Posts Tagged ‘Euthyphro’

God and morality: beyond Euthyphro

2014/09/16

I am currently trying to deepen my understanding of the basic nature of morality. My main go-to for this investigation is philosophy. Yes, you can read that as “secular philosophy”, but only in the sense that I’m not presupposing any gods exist or play a part in morality. I’m not ruling them out either.

Many people (now and in times past) have thought that the existence of a god or gods was important to morality, and many people have pushed back on that idea. I’ve had a thought or two on that back-and-forth that I’d like to share.

I’ll start at the Euthyphro dilemma, first articulated by Plato. It is a response to the claim that morality comes from God, and it has two prongs:

1. Is something moral because God commands it?

If so, then God could command the reverse and that would be moral. This goes against our intuitions. For example, rape is bad, whether God commands it or not. So this prong seems to fail.

2. Then does God command it because it is moral?

If so, then the morality of an act is logically prior to God’s command. God becomes the messenger of morality, but doesn’t really ground it. So this prong undermines God’s role in grounding morality.

That’s it.

In my experience, most atheists see the Euthyphro dilemma as fatal to the religious position that God grounds morality. I lean this way myself.

And, so far as I can tell, most theists disagree. (For samples of their responses, see Wikipedia, Stand To Reason, or CARM.) The best responses I’ve heard are along the lines of this: “Things are not moral because God commands them. Rather, their morality or immorality is derived from God’s very nature.”

I don’t know. On the one hand, this certainly avoids the first prong: morality doesn’t hang simply on God’s commands. But what about the second prong? I feel that one could restate the defense like so: “God’s nature partakes of the moral grounding, and so morality is fundamental to who God is.” So, while not temporally prior, the moral grounding is logically prior to or separate from God.

This response probably has holes in it too – I’ll leave that to more detail-oriented philosophers.

But, regardless of the nature of morality – objective, subjective, external, internal, whatever! – there is one thing an all-knowing God could help us with. They could share that understanding. They could say, “Actually, morality is fundamentally subjective. I’ve shared My top ten in this Holy Book, and I have a special prize for anyone who chooses the same morality as Me. But you know, take it or leave it. It’s not Ultimately better or worse.” Or, They could say, “I ground true morality, and it works like XYZ, and anyone who goes against it is Objectively Wrong.”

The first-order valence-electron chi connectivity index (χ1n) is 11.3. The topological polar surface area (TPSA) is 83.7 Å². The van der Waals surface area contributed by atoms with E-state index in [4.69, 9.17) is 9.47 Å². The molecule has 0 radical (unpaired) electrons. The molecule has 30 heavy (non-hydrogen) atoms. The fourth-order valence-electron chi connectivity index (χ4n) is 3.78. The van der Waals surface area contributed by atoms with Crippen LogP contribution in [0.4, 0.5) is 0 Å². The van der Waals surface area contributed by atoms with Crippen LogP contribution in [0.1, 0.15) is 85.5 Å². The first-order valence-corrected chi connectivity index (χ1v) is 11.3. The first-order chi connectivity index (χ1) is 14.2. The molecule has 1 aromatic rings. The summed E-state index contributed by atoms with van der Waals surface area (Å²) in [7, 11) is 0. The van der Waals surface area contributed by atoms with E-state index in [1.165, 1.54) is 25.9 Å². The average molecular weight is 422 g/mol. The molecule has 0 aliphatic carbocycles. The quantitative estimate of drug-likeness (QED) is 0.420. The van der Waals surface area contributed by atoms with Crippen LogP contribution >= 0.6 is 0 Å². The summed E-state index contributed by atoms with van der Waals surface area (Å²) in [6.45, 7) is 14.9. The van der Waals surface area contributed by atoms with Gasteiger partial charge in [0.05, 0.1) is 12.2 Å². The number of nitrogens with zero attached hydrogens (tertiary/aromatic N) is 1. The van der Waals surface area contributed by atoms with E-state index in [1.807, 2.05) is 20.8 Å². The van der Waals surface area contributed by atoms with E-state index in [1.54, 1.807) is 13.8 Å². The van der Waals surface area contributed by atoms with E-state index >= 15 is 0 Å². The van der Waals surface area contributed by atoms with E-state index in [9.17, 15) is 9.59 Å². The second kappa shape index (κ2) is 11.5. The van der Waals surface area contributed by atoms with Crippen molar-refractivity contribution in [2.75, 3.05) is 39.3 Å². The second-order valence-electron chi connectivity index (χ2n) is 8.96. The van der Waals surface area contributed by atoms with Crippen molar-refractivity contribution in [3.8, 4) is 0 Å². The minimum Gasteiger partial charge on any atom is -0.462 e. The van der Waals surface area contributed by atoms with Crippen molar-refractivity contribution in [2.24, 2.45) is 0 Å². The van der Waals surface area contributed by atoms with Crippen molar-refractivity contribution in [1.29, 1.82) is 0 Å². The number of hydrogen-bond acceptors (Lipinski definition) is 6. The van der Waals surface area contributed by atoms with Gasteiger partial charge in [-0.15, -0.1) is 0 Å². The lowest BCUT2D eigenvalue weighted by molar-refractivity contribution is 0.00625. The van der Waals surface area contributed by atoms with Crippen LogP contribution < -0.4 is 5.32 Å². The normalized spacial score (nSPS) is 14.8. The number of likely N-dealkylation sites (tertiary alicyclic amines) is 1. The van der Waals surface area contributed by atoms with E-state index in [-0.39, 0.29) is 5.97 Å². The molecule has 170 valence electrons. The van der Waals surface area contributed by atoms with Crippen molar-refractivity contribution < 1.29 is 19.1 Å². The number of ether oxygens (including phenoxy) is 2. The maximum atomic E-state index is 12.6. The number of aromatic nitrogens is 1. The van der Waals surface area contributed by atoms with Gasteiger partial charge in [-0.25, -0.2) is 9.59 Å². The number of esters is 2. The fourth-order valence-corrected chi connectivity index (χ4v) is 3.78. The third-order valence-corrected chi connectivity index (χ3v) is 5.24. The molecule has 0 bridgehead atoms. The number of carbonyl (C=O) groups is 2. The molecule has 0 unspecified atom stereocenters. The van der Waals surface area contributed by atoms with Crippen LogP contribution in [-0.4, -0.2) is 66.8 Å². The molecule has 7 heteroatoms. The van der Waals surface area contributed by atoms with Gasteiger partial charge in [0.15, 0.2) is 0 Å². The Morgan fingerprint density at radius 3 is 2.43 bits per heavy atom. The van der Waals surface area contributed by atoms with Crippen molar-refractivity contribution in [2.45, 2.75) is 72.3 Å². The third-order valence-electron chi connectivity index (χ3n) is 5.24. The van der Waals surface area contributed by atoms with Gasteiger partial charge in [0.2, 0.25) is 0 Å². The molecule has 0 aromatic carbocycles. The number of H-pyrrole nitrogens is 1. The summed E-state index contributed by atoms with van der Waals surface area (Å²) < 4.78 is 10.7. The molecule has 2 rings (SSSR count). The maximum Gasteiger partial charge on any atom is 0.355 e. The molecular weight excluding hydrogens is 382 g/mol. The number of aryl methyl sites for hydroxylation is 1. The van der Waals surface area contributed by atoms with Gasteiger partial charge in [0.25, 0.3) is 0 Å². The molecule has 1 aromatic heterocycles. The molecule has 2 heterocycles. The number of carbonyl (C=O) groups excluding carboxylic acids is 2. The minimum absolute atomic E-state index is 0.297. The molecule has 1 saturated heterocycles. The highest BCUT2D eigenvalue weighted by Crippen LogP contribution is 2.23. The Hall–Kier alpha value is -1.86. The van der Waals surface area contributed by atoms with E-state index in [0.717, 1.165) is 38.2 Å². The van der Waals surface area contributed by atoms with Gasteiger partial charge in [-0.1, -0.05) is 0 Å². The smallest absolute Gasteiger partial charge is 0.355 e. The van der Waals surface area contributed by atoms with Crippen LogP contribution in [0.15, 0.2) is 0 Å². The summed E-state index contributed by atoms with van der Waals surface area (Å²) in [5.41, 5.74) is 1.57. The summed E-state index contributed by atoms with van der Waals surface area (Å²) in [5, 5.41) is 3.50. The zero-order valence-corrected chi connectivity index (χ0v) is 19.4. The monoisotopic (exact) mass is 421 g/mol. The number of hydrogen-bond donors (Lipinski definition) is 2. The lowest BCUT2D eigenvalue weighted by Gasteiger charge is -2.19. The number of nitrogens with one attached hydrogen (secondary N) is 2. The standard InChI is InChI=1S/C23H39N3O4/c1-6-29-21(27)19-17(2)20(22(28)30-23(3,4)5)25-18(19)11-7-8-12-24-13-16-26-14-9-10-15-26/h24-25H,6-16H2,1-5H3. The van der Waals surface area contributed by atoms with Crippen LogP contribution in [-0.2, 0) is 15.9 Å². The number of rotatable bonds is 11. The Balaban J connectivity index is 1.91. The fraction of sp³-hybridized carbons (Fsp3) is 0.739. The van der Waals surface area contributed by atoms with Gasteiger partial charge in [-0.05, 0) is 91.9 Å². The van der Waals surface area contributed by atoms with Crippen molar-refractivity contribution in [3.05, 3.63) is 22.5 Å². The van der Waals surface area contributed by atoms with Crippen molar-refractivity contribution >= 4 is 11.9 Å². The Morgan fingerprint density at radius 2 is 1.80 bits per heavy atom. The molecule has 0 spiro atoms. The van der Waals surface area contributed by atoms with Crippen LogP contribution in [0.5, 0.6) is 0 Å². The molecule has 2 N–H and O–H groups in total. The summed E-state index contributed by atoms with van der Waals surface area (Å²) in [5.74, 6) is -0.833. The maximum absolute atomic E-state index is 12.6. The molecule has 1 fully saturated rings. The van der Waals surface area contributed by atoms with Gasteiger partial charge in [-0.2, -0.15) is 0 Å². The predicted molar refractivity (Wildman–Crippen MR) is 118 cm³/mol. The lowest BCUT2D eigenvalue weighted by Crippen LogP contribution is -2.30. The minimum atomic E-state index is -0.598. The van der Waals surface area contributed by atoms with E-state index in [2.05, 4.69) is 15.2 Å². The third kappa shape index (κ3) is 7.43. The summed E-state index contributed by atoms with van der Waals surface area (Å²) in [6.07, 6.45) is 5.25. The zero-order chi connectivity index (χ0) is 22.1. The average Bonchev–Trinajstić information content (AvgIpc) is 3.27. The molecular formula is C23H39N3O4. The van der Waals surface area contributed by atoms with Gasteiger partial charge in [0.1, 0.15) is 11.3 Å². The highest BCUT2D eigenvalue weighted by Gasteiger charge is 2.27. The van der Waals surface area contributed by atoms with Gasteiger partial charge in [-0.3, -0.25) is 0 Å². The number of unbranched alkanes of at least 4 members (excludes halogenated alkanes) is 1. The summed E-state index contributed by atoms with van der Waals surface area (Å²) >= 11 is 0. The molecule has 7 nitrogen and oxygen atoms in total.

In other words, God could be a teacher.

So, while I’m not sure that gods’ existence has any material implication for the nature of morality, it would certainly have implications for our understanding of morality – if any god were inclined to communicate such things.

Based on this, and contrary to things I have thought and perhaps voiced in the past, I’d have to say that it would be nice if an all-knowing, good god existed.

So … why don’t I then look deeper into the morality of the Bible, or the Koran, or the Gita? Same reason as before: all the evidence suggests to me to point that these books came entirely from the minds of humans. And I have found better human expressions of morality elsewhere: more thoughtful, more humble, more true.

What would convince me that this ever-so-handy teacher-god existed, and was behind a particular work of moral philosophy? I don’t know. I suppose the appropriate kind of evidence would depend on the proposed traits of the god. But, as others have said before me, it is unlikely that a finite mind (like mine) could competently identify an infinite anything (which most modern conceptions of God are), so I don’t think there is any rational basis for me asserting to know that some perception of mine corresponds to an infinite being.

On the other hand, someone doesn’t have to be unboundedly good, knowledgeable, or powerful to be a valuable teacher. So even a more limited god might be handy to have around.

Still, I see no evidence even for that more modest, more comprehensible being.

Oh well. I guess I’ll have to carry on doing my best with what I’ve got.

 

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